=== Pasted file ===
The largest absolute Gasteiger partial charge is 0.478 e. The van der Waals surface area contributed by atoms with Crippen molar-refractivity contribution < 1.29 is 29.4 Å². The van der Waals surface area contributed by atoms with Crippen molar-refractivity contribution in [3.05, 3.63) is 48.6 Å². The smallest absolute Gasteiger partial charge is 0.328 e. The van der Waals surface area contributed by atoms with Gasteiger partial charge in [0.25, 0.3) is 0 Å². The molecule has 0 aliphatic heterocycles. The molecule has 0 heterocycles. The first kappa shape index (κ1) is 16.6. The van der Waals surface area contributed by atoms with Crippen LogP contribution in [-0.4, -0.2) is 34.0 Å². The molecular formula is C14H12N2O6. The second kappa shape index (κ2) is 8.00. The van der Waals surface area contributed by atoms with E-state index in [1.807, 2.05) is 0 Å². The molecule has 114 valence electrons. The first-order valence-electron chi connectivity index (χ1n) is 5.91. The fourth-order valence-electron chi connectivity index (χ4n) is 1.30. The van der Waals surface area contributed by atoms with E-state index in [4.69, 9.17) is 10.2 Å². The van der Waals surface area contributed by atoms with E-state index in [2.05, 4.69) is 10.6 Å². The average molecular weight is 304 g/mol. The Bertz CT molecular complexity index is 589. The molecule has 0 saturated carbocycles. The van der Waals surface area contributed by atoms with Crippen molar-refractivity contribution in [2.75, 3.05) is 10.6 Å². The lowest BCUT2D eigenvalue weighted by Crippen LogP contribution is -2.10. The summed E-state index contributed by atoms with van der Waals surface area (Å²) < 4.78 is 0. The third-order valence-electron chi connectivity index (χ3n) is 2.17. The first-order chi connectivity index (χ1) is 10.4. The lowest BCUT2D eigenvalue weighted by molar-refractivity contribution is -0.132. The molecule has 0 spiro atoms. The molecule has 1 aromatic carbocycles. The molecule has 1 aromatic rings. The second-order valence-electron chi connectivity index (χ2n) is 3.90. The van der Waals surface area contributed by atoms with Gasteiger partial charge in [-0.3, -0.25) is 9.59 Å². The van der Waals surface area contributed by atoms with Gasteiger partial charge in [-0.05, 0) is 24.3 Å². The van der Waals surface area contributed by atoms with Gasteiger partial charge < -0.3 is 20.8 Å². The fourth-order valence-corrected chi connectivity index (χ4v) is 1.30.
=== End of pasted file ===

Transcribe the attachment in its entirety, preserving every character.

The largest absolute Gasteiger partial charge is 0.478 e. The van der Waals surface area contributed by atoms with Crippen molar-refractivity contribution < 1.29 is 29.4 Å². The van der Waals surface area contributed by atoms with Crippen molar-refractivity contribution in [3.05, 3.63) is 48.6 Å². The smallest absolute Gasteiger partial charge is 0.328 e. The van der Waals surface area contributed by atoms with Gasteiger partial charge in [0.25, 0.3) is 0 Å². The molecule has 0 aliphatic heterocycles. The molecule has 0 heterocycles. The first kappa shape index (κ1) is 16.6. The van der Waals surface area contributed by atoms with Crippen LogP contribution in [-0.4, -0.2) is 34.0 Å². The molecular formula is C14H12N2O6. The second kappa shape index (κ2) is 8.00. The van der Waals surface area contributed by atoms with E-state index in [1.807, 2.05) is 0 Å². The molecule has 114 valence electrons. The first-order valence-electron chi connectivity index (χ1n) is 5.91. The fourth-order valence-electron chi connectivity index (χ4n) is 1.30. The van der Waals surface area contributed by atoms with E-state index in [4.69, 9.17) is 10.2 Å². The van der Waals surface area contributed by atoms with E-state index in [2.05, 4.69) is 10.6 Å². The average molecular weight is 304 g/mol. The Bertz CT molecular complexity index is 589. The molecule has 0 saturated carbocycles. The van der Waals surface area contributed by atoms with Crippen molar-refractivity contribution in [2.75, 3.05) is 10.6 Å². The lowest BCUT2D eigenvalue weighted by Crippen LogP contribution is -2.10. The summed E-state index contributed by atoms with van der Waals surface area (Å²) < 4.78 is 0. The third-order valence-electron chi connectivity index (χ3n) is 2.17. The first-order chi connectivity index (χ1) is 10.4. The lowest BCUT2D eigenvalue weighted by molar-refractivity contribution is -0.132. The molecule has 0 spiro atoms. The molecule has 1 aromatic carbocycles. The molecule has 1 aromatic rings. The second-order valence-electron chi connectivity index (χ2n) is 3.90. The van der Waals surface area contributed by atoms with Gasteiger partial charge in [-0.3, -0.25) is 9.59 Å². The van der Waals surface area contributed by atoms with Gasteiger partial charge in [-0.05, 0) is 24.3 Å². The van der Waals surface area contributed by atoms with Gasteiger partial charge < -0.3 is 20.8 Å². The fourth-order valence-corrected chi connectivity index (χ4v) is 1.30.